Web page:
Changing the Rules: A Muse on Science Fiction #1

I loved science fiction as a kid.

Authors like Robert Heinlein, AE Van Vogt, Michael Moorcock, John Wyndham, John Christopher, Kurt Vonnegut, Philip K Dick and (my favourite) Andre Norton spun tales that fired and stretched the imagination – introduced readers to concepts strange, hyper-logical and otherworldly.

I won’t say that you had to be smart to like sci-fi, but I will say that the kids who did like sci-fi were always smart. Which begs the question: do you have to be intelligent to have a taste for sci-fi? Or could it be that the brain-stretching nature of sci-fi helped kids to develop in ways they might not have otherwise?

Looked at yet another way, my wife is extremely smart – a scientist, no less – but she finds the simplest sci-fi concepts very strange. She wasn’t exposed to those ideas as a child, so finds them weird as an adult. Her brain is a formidable machine but has not been stretched in the sci-fi sense.

Of course, it’s not just any sci-fi that is stretching. Space Opera like The Fifth Element or Star Wars, or shoot-em-ups like Independence Day or Starship Troopers can be entertaining in a popcorn sense (I include movies alongside novels), but the truly challenging stuff happens in the context of scenarios that change The Rules.

So what are The Rules?

The Rules are the standard PEST conditions – the Political, Economic, Social and Technological arrangements to which we are accustomed. Most sci-fi changes at least the T part of this formula, but major changes in technology are likely to be accompanied by other changes. For example, if someone announced a safe, cheap alternative to oil – like cold fusion, or green hydrogen for example – the political and economic situation would change profoundly, overnight.

If that announcement came from a benevolent provider who wanted to achieve a Utopian dream, the open source technology might be donated to the world so that all countries and peoples could enjoy access to clean, cheap energy.

However, if that announcement came from an aggressive corporation who wanted to control access to the new technology – let’s call them Janx Corp – then Janx would very quickly become the wealthiest organisation on the planet with far reaching powers into the socio-politics of every country. They could drive, if they wished, a corporate quasi-fascism in which only those keenest to do the company’s bidding would get (or maybe control) local access.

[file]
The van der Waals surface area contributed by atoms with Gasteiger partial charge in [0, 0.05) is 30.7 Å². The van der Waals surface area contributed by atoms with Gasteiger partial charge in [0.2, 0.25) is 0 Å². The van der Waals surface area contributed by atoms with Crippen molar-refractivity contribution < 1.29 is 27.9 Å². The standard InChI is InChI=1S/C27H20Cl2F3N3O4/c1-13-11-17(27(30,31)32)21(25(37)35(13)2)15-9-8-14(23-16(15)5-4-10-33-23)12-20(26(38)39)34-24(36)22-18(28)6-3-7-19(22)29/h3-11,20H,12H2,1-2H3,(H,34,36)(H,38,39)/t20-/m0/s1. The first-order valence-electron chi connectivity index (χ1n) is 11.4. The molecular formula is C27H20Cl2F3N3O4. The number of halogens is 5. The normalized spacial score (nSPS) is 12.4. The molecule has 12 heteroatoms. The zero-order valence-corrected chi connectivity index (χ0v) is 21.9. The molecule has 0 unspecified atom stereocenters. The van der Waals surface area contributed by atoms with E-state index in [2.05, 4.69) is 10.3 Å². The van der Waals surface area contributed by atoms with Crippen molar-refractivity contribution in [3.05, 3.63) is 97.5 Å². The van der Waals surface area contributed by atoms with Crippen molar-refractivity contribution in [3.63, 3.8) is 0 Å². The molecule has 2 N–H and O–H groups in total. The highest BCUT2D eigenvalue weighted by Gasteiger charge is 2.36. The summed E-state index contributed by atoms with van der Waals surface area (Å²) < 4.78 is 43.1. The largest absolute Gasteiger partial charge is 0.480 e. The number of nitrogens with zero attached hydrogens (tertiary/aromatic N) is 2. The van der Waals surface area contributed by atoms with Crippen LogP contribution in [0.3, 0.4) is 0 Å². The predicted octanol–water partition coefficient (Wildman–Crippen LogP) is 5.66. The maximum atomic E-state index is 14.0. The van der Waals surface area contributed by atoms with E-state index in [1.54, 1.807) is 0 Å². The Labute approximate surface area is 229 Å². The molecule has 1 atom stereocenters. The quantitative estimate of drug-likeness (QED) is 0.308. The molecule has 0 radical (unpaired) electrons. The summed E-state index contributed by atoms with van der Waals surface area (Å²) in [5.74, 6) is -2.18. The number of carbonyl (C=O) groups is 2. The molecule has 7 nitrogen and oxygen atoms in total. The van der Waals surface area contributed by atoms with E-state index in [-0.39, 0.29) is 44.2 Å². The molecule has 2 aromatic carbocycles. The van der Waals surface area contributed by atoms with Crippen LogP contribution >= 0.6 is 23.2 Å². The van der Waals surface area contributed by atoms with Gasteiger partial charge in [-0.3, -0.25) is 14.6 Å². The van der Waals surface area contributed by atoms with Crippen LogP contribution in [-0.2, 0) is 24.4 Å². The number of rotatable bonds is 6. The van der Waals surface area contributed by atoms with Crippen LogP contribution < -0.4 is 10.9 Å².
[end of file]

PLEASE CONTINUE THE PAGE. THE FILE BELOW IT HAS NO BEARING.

The socio-economic conditions attending both of these scenarios are obvious – one scenario promoting plenty and the other ensuring scarcity. Societies have always been ordered in terms of who gets rewarded with access to resources and in what measure, so enjoying plenty or coping with scarcity means two very different sets of political rules.

Staying with technology, some favourite tropes of sci-fi are speculation regarding what might be possible in the future. Faster-than-light (FTL) travel, for example, is fundamental to much sci-fi despite the fact that, according to our current (Einsteinian) understanding of the universe, FTL cannot happen, as mass approaches infinity with the increase in velocity. This means that nothing (with mass) can ever quite get fast enough to reach the speed of light – let alone go faster – as the physical rules of the universe simply won’t allow it.

The thing is, like Newton before him, Einstein’s equations may only be true within their particular frame and context. There may be other realities, or other aspects of our own reality, which currently elude us. Ideas such as wormhole travel in the region of blackholes, the Alcubierre drive (which in theory moves space around a ship rather than move a ship through space) or other fanciful exploitations of the quantum multiverse are legion, and some of my favourite stories concern the discovery and use of such drives.

Sci-fi, of course, is not content with just the technological developments. In many cases, we enter the story in the future – even the far future – where all PEST conditions have changed and it is the reader’s job to work out exactly what that means.

There are some shortcuts to the process though. Standard themes and tropes are recognised by regular readers who will adjust quickly. Dystopias and apocalyptical scenarios are fairly common. Environmental disaster (loss of habitat) through alien intervention, robot rebellions or our own neglect are popular means of changing The Rules.

What all these things do is place a main character(s) in a difficult situation – preferably a novel situation – so the reader can enjoy watching the characters resolve the problems in ways which make sense according to The Rules within the story.

Let’s say the heroes are Jack and Jill – junior executives within Janx Corp who have their eyes opened to the evil of Janx’s manipulation of the world and decide to do something about it; eg, steal the secret cold fusion process and publish it wikileaks style so that anyone can have cheap energy.

All of a sudden we have the bones of a plot, but from this point it becomes a standard thriller formula. The evil corporation, assisted by their government/military lackeys, are pulling out all stops to prevent Jack and Jill saving the world. We’ve all read (or seen) dozens of these stories – flip it about and the story is pretty close to Avatar – peaceful natives have something the evil corporation wants and will lose their Utopian habitat if it succeeds. It’s also reminiscent of Dune and Total Recall.

There are lots of standard formulae – human exploration leading to alien contact and challenge; alien invasion leading to existential crisis; development in technology offering new opportunities; development in technology changing political landscape; discovery of alien archaeology opens Pandora’s Box; post-apocalypse; fantasy crossovers to provide for a special talent feared by the rest…

A favourite trope of mine is the secret alien or even human evolution (supermen) story. The Midwich Cuckoos (John Wyndham) and Slan (AE Van Vogt) were excellent novels about normal humans confronted by alien implanted children (Midwich), or further evolved children confronted by the fear and prejudice of the normal (Slan).